The FG 42's first production model was the FG 42-1 and a main characteristic of the FG 42-1 was its slanted pistol grip. The FG 42 had a 10 or a 20 round magazine and could be mounted on a bipod. The length of the first model was 93.7 centimeters and the weight was 4.38 kilograms. The length of the second model was 106 centimeters and the weight of the second model was 5.05 kilograms. It also took the 7.92 x 57 mm Mauser Cartridge and the rate of fire was about 700 rounds per minute. The muzzle velocity of the FG 42 was 740 meters per second and the effective range was about 600 meters.
This trait was abandoned for the second FG 42-2 and a new heavier weight to compensate for the fully automatic function of the FG 42 was introduced. Another new trait was that the FG 42-2 had a wooden buttstock rather than the original steel used to make the FG 42-1.
Both FG 42s had iron sights above the barrel and above the feeding mechanism and they also had mounts for scopes. The scopes commonly used with the FG 42 were the ZFG42 and the ZF-4. The main user of the FG 42 were Fallschirmjager, the airborne division of the Luftwaffe.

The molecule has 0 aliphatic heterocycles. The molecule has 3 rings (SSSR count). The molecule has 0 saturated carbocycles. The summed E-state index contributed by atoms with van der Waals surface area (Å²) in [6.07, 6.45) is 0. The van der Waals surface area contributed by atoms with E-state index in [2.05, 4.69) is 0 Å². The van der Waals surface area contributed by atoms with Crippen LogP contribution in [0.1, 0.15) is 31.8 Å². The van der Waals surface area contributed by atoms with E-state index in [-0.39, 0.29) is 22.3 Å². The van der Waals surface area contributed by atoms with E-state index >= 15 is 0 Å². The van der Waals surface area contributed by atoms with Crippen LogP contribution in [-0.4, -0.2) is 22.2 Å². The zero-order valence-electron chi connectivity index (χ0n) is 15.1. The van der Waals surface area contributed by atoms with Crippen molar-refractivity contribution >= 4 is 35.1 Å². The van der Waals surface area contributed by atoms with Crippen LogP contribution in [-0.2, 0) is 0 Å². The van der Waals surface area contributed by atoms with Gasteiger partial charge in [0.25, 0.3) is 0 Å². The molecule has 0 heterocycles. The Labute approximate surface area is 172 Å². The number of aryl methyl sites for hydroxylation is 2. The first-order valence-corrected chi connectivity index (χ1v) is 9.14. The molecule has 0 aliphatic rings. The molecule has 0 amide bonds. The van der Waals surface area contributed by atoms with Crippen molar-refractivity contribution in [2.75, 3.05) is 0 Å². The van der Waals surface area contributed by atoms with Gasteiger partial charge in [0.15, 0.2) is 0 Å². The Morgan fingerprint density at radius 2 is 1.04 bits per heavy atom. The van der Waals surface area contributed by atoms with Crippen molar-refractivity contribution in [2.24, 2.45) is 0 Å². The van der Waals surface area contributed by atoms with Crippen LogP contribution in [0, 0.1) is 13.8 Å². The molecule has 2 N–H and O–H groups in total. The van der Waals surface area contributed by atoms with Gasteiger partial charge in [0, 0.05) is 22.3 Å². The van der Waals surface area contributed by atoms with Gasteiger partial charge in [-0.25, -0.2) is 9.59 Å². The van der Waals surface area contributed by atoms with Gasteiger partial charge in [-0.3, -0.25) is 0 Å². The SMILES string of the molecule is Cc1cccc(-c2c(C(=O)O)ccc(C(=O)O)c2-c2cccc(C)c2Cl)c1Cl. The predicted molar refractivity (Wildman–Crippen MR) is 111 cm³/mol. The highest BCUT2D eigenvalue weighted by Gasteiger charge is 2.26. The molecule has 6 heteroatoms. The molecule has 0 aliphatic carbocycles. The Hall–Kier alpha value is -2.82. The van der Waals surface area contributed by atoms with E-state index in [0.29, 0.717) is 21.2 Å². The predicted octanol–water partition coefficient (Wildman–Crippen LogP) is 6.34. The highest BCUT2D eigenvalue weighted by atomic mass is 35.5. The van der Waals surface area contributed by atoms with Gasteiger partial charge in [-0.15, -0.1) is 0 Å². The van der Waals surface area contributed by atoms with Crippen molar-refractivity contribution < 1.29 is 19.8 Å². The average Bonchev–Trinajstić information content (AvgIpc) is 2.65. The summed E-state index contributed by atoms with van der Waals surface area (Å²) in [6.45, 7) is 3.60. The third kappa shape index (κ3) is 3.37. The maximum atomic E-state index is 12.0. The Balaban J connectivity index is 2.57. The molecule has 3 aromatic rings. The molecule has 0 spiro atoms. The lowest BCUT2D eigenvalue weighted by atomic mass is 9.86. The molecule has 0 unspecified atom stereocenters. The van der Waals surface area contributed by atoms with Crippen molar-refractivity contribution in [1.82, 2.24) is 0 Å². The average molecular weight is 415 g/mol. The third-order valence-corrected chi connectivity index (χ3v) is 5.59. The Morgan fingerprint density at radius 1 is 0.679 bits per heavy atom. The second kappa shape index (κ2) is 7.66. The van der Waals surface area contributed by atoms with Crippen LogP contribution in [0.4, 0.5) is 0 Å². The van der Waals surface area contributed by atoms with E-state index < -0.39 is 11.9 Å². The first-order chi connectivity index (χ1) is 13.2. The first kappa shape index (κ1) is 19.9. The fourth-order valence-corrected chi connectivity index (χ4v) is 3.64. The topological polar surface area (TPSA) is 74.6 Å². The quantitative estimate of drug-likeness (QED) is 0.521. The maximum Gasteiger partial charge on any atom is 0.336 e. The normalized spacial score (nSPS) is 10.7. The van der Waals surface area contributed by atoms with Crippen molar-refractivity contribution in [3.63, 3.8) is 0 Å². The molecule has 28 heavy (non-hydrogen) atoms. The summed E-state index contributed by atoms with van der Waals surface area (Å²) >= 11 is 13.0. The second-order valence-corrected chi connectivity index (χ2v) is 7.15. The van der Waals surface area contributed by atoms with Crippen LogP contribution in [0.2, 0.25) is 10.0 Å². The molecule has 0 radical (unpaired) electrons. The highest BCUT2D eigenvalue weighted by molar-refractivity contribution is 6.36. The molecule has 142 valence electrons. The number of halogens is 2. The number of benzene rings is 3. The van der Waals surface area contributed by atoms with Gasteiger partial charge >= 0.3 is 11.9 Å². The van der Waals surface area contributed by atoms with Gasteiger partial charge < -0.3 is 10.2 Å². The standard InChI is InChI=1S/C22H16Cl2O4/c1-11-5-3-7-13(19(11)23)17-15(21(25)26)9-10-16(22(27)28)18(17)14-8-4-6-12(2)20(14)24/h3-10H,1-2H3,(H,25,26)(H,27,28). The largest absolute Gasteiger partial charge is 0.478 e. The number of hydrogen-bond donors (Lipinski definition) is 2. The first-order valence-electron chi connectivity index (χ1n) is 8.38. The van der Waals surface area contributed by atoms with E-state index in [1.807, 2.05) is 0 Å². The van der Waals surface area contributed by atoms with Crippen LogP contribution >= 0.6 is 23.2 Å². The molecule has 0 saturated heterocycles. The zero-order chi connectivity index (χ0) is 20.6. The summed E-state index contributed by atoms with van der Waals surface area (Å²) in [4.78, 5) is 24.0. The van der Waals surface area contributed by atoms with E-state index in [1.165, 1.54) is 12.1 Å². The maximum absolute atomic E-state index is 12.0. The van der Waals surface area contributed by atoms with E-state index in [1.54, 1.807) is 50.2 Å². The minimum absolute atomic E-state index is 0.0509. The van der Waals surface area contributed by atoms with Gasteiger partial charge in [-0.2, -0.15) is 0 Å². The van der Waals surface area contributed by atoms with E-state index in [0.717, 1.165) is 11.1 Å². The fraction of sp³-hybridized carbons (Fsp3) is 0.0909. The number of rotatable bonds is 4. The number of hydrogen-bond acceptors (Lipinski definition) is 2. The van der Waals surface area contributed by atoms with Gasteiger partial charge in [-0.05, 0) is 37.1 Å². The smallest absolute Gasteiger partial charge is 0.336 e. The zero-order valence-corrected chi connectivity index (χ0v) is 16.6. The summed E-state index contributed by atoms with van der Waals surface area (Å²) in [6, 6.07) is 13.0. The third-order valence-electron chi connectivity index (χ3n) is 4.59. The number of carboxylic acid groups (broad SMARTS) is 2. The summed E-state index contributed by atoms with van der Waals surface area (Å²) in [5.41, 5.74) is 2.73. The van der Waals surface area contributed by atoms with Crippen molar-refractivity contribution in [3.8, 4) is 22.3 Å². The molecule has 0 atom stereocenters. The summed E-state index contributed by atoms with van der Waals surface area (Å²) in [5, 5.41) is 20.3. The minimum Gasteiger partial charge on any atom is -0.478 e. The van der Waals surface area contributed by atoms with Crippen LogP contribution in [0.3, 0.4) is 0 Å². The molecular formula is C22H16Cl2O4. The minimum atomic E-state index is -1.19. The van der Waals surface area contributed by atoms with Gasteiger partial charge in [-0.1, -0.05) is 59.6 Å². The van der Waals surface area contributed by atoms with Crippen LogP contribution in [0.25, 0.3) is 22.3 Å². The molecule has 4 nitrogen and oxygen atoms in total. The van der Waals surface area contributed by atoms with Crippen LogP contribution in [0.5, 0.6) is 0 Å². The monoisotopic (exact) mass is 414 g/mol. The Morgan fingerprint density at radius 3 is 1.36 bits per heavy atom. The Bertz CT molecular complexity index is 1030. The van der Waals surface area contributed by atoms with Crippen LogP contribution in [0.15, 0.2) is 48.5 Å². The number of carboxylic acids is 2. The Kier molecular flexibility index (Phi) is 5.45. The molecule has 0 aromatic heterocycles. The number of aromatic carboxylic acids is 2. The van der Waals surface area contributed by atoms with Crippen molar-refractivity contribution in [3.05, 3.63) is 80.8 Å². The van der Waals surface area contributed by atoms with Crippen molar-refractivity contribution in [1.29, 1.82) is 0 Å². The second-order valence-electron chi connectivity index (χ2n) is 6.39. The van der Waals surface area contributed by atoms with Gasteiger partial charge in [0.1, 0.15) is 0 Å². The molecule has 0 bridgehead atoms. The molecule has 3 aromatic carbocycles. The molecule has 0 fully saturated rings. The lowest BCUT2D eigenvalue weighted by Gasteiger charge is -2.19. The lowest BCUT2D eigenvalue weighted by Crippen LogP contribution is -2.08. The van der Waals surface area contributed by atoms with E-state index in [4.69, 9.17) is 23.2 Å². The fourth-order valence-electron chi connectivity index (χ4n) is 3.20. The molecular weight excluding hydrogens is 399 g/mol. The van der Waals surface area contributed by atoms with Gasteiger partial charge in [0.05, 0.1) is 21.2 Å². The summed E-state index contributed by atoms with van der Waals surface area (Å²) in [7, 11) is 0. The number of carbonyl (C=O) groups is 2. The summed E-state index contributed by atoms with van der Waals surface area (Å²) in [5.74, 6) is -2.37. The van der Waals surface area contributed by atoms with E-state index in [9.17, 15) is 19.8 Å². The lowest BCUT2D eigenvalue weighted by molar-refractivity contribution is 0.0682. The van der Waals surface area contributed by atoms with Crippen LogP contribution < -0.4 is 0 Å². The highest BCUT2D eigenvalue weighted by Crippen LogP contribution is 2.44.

The FG 42-1 was designed in 1941 and 1942 by Louis Stange, and was in use up to the end of the war. It was developed out of the need for a selective fire weapon that could be utilized by paratroopers that would not be too large or heavy.
The FG 42-2 was designed in 1944 because there were some things that needed to be corrected on the older design. FG 42's were first used in combat during Operation Eiche in 1943—the bold rescue of Benito Mussolini by the Fallschirmjäger led by Otto Skorzeny. Although the FG 42's use diminished as the war went on, around 7,000 were built. They were manufactured by Rheinmetall-Borsig and Heinrich Krieghoff Waffenfabrik.
- ↑ 1.0 1.1 1.2 http://world.guns.ru/rifle/autoloading-rifles/de/fg-42-e.html
- ↑ http://www.militaryfactory.com/smallarms/detail.asp?smallarms_id=50